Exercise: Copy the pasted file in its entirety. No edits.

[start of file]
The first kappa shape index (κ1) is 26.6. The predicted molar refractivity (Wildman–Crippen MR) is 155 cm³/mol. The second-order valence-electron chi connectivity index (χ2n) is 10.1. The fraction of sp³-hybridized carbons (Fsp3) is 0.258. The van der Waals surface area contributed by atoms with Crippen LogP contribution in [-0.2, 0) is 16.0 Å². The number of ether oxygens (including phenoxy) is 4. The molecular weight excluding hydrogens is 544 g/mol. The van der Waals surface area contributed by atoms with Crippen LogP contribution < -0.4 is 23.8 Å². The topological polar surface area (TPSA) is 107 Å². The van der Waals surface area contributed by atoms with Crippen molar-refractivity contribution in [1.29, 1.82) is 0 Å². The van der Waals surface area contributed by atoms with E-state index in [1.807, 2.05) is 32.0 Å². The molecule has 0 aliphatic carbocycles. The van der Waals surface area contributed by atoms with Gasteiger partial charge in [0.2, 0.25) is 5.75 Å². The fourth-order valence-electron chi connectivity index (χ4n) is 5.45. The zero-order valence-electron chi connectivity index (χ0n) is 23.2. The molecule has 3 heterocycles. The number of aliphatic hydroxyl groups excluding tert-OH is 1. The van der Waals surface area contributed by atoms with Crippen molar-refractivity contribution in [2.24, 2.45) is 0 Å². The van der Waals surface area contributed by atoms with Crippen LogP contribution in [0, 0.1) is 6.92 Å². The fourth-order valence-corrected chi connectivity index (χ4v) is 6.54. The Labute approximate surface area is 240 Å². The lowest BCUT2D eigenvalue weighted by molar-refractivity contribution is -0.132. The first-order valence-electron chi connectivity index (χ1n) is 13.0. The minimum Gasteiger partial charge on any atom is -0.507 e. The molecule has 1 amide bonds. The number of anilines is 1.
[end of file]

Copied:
The first kappa shape index (κ1) is 26.6. The predicted molar refractivity (Wildman–Crippen MR) is 155 cm³/mol. The second-order valence-electron chi connectivity index (χ2n) is 10.1. The fraction of sp³-hybridized carbons (Fsp3) is 0.258. The van der Waals surface area contributed by atoms with Crippen LogP contribution in [-0.2, 0) is 16.0 Å². The number of ether oxygens (including phenoxy) is 4. The molecular weight excluding hydrogens is 544 g/mol. The van der Waals surface area contributed by atoms with Crippen LogP contribution < -0.4 is 23.8 Å². The topological polar surface area (TPSA) is 107 Å². The van der Waals surface area contributed by atoms with Crippen molar-refractivity contribution in [1.29, 1.82) is 0 Å². The van der Waals surface area contributed by atoms with E-state index in [1.807, 2.05) is 32.0 Å². The molecule has 0 aliphatic carbocycles. The van der Waals surface area contributed by atoms with Gasteiger partial charge in [0.2, 0.25) is 5.75 Å². The fourth-order valence-electron chi connectivity index (χ4n) is 5.45. The zero-order valence-electron chi connectivity index (χ0n) is 23.2. The molecule has 3 heterocycles. The number of aliphatic hydroxyl groups excluding tert-OH is 1. The van der Waals surface area contributed by atoms with Crippen molar-refractivity contribution in [2.24, 2.45) is 0 Å². The van der Waals surface area contributed by atoms with Crippen LogP contribution in [0, 0.1) is 6.92 Å². The fourth-order valence-corrected chi connectivity index (χ4v) is 6.54. The Labute approximate surface area is 240 Å². The lowest BCUT2D eigenvalue weighted by molar-refractivity contribution is -0.132. The first-order valence-electron chi connectivity index (χ1n) is 13.0. The minimum Gasteiger partial charge on any atom is -0.507 e. The molecule has 1 amide bonds. The number of anilines is 1.